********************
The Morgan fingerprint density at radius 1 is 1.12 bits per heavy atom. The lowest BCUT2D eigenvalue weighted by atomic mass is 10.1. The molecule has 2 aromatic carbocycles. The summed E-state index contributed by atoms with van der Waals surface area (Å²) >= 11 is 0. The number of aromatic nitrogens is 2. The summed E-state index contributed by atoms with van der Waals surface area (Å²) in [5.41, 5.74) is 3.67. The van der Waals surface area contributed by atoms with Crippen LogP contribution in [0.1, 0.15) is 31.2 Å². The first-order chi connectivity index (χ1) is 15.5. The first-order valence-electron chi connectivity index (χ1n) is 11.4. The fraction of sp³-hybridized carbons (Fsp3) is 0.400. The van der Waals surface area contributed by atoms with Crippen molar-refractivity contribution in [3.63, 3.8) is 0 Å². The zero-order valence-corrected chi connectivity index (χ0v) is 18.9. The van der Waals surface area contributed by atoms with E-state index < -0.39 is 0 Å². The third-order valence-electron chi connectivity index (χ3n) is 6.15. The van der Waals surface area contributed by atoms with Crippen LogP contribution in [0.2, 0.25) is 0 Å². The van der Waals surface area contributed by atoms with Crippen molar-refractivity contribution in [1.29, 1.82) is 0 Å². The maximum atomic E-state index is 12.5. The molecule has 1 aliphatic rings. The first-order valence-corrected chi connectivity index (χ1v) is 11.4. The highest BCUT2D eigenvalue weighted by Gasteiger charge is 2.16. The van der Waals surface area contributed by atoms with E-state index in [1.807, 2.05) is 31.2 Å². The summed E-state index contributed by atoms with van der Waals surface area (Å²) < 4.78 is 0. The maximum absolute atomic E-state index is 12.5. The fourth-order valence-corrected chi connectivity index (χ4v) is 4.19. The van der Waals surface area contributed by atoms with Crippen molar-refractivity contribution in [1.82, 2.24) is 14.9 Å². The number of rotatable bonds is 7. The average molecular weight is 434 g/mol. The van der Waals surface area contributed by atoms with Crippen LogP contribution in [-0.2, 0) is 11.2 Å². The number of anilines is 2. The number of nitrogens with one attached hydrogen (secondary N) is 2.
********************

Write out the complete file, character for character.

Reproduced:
The Morgan fingerprint density at radius 1 is 1.12 bits per heavy atom. The lowest BCUT2D eigenvalue weighted by atomic mass is 10.1. The molecule has 2 aromatic carbocycles. The summed E-state index contributed by atoms with van der Waals surface area (Å²) >= 11 is 0. The number of aromatic nitrogens is 2. The summed E-state index contributed by atoms with van der Waals surface area (Å²) in [5.41, 5.74) is 3.67. The van der Waals surface area contributed by atoms with Crippen LogP contribution in [0.1, 0.15) is 31.2 Å². The first-order chi connectivity index (χ1) is 15.5. The first-order valence-electron chi connectivity index (χ1n) is 11.4. The fraction of sp³-hybridized carbons (Fsp3) is 0.400. The van der Waals surface area contributed by atoms with Crippen molar-refractivity contribution in [3.63, 3.8) is 0 Å². The zero-order valence-corrected chi connectivity index (χ0v) is 18.9. The van der Waals surface area contributed by atoms with E-state index < -0.39 is 0 Å². The third-order valence-electron chi connectivity index (χ3n) is 6.15. The van der Waals surface area contributed by atoms with Crippen LogP contribution in [0.2, 0.25) is 0 Å². The van der Waals surface area contributed by atoms with Crippen molar-refractivity contribution in [1.29, 1.82) is 0 Å². The maximum atomic E-state index is 12.5. The molecule has 1 aliphatic rings. The first-order valence-corrected chi connectivity index (χ1v) is 11.4. The highest BCUT2D eigenvalue weighted by Gasteiger charge is 2.16. The van der Waals surface area contributed by atoms with E-state index in [1.807, 2.05) is 31.2 Å². The summed E-state index contributed by atoms with van der Waals surface area (Å²) < 4.78 is 0. The maximum absolute atomic E-state index is 12.5. The fourth-order valence-corrected chi connectivity index (χ4v) is 4.19. The van der Waals surface area contributed by atoms with Crippen molar-refractivity contribution in [1.82, 2.24) is 14.9 Å². The number of rotatable bonds is 7. The average molecular weight is 434 g/mol. The van der Waals surface area contributed by atoms with Crippen LogP contribution in [-0.2, 0) is 11.2 Å². The number of anilines is 2. The number of nitrogens with one attached hydrogen (secondary N) is 2.